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Game Boy Camera: Morph Your Friends!

Edward Weston I ain’t. And it’s doubtful the master of straight photography would have approved of all the gizmos built into Nintendo’s latest peripheral for its 9-year-old Game Boy.

But for those of us who just see a green pepper when we look in the refrigerator crisper, Game Boy Camera is surprisingly fun--the perfect way to waste a weekend snapping throwaway snippets of everyday life.

Yes, it’s a real--although low-rent--digital camera that plugs into Game Boy’s cartridge port, turning the liquid-crystal display into a viewfinder and darkroom. An optional printer allows shutterbugs to print out their work on sticker paper.

I went through an entire roll--at $10 a pop--in just two days.

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But I was not always so enthusiastic.

Let’s just say I was skeptical when I heard about Game Boy Camera. Sure, I thought, it’s popular in Japan, where teen-age girls are--or were--fanatical about making stickers of themselves and their friends at coin-operated kiosks. But it all just seemed too weird for America.

Introducing Game Boy Camera here held the potential to be a redux of the flop Nintendo suffered with Virtual Boy, the three-dimensional headache machine. That potential still exists in the fickle gaming market. But after a few days with Game Boy Camera, I am enamored. Next on tap is a digital camera for the Barbie franchise, set to be released in the fall.

The $50 Game Boy camera slides in place like a cartridge, and the opening screen allows users to choose between snapping pictures or browsing their photo album. Electing to shoot turns Game Boy’s screen into a 128-by-112-pixel viewfinder. Line up the picture, adjust the contrast and brightness and hit A to shoot.

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That’s it.

The images are grainy, somewhat better than heliographs that birthed the photographic age more than 170 years ago. Put another way, they look like a scene from a convenience store surveillance video. If that’s all Game Boy Camera could do, its appeal would be limited.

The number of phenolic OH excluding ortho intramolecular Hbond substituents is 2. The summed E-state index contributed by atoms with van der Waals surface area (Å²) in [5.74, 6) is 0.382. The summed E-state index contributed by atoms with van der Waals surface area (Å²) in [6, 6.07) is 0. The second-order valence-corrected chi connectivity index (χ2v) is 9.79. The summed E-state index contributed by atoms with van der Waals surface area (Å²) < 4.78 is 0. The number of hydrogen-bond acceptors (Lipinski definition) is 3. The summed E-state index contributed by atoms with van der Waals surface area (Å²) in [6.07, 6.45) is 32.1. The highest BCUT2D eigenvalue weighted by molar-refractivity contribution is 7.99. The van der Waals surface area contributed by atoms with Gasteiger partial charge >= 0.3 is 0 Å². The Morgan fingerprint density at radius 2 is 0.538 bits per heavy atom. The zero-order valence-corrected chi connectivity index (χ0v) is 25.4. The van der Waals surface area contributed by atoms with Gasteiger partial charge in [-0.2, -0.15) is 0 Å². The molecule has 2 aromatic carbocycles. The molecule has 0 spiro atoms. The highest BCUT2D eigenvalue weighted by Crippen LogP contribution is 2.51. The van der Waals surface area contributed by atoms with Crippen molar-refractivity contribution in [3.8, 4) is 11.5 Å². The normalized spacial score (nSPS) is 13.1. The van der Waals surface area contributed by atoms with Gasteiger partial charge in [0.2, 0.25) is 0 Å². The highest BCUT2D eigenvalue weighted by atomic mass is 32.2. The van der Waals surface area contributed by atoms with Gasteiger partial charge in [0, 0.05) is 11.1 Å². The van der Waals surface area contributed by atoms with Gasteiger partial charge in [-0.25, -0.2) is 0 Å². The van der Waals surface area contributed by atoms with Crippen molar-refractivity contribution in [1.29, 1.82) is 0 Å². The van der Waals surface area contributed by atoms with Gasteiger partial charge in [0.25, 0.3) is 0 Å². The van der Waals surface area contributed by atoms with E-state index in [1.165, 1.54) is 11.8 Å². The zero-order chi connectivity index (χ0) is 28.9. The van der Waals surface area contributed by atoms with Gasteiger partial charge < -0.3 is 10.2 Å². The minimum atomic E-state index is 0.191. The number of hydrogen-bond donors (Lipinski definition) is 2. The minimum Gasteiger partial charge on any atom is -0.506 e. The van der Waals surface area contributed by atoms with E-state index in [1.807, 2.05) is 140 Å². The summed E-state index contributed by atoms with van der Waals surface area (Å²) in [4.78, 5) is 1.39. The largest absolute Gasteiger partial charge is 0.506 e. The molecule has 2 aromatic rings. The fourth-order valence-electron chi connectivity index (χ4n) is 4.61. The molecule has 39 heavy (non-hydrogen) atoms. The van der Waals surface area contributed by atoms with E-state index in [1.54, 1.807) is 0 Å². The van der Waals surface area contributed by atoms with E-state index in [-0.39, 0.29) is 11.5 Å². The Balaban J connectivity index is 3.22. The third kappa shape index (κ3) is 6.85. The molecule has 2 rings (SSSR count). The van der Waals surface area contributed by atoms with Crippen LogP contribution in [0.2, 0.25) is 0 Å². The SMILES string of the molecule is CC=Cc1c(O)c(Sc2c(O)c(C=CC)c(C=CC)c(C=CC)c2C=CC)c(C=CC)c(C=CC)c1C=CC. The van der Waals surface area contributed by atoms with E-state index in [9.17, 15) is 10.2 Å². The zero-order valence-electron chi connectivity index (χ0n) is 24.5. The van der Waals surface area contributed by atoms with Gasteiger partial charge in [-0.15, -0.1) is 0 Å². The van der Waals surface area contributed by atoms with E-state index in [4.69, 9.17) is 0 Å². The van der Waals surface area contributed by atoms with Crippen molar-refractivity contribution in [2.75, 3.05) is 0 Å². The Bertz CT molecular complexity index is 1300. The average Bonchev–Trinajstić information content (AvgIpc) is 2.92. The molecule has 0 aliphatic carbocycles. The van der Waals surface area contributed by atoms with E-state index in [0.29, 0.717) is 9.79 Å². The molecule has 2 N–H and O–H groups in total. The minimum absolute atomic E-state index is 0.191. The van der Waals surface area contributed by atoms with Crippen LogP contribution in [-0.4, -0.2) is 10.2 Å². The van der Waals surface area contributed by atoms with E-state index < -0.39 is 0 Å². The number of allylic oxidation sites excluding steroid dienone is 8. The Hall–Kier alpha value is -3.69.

But shooting pictures isn’t even half the fun. Various menus allow users to manipulate their pictures. For instance, I created Hugo the Dog Boy using the camera’s ability to superimpose fangs and a wet nose on an otherwise ordinary mug shot. I also saw what it would look like if Julie and Eric ever had children by blending two face shots together. Not a pretty sight.

(Note: Others not in possession of the camera may find its repeated use annoying, especially when being turned into dog boys or having their mugs blended with co-workers.)

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Although the camera holds 30 images in memory, the optional thermal printer allows users to make black-and-white stickers. The printer, about the size of a Game Boy, works like a charm. I printed out dozens of stickers in a row at a birthday party and the thing chugged along without a jam or a hitch.

Even professional photographer friends were amazed at the size and range of Game Boy Camera.

ARMY MEN: Sadly, “Army Men’s” nostalgic concept is better than its game play. The idea: Command a squad of plastic soldiers through a series of 30 combat missions in what could have been the perfect marriage of low-tech and high-tech toys.

Although “Army Men” delivers fast-paced, top-down combat with the ability to call in air strikes and order paratroop drops, there’s really not much new here. Multi-player action over the Internet is fun for a while, but often feels a little like “NetWar.”

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Single-player games pit squads against digital opponents that just don’t seem very smart. Scenery rolls nicely on faster machines and the graphics contain nice touches of detail. But fighting through that scenery can be problematic because some of the keyboard controls aren’t very intuitive.

“Army Men” needs a Pentium 90 with at least 16mb of RAM, but runs better on a Pentium 133 with 24mb of RAM and 2mb of video memory. The game consumes 115mb of hard drive space on a minimum installation and 150mb on the recommended installation.

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Times staff writer Aaron Curtiss reviews video games every Monday in The Cutting Edge. To comment on a column or to suggest games for review, send e-mail to aaron.curtiss@latimes.com.

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(BEGIN TEXT OF INFOBOX / INFOGRAPHIC)

Essentials

Game Boy Camera

Platform: Nintendo Game Boy

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Publisher: Nintendo

ESRB* rating: None

Price: $49.99 for the camera; $59.99 for the printer

Bottom line: A shutterbug’s delight

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Army Men

Platfor: PC CD-ROM

Publisher: 3DO

ESRB rating: Teen

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Price: $39.99

Bottom line: Cool concept, mediocre execution

*Entertainment Software Ratings Board

*

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Next week: “Panzer Dragon Saga,” “The House of the Dead,” “Major League Baseball” and “Deathtrap Dungeon”


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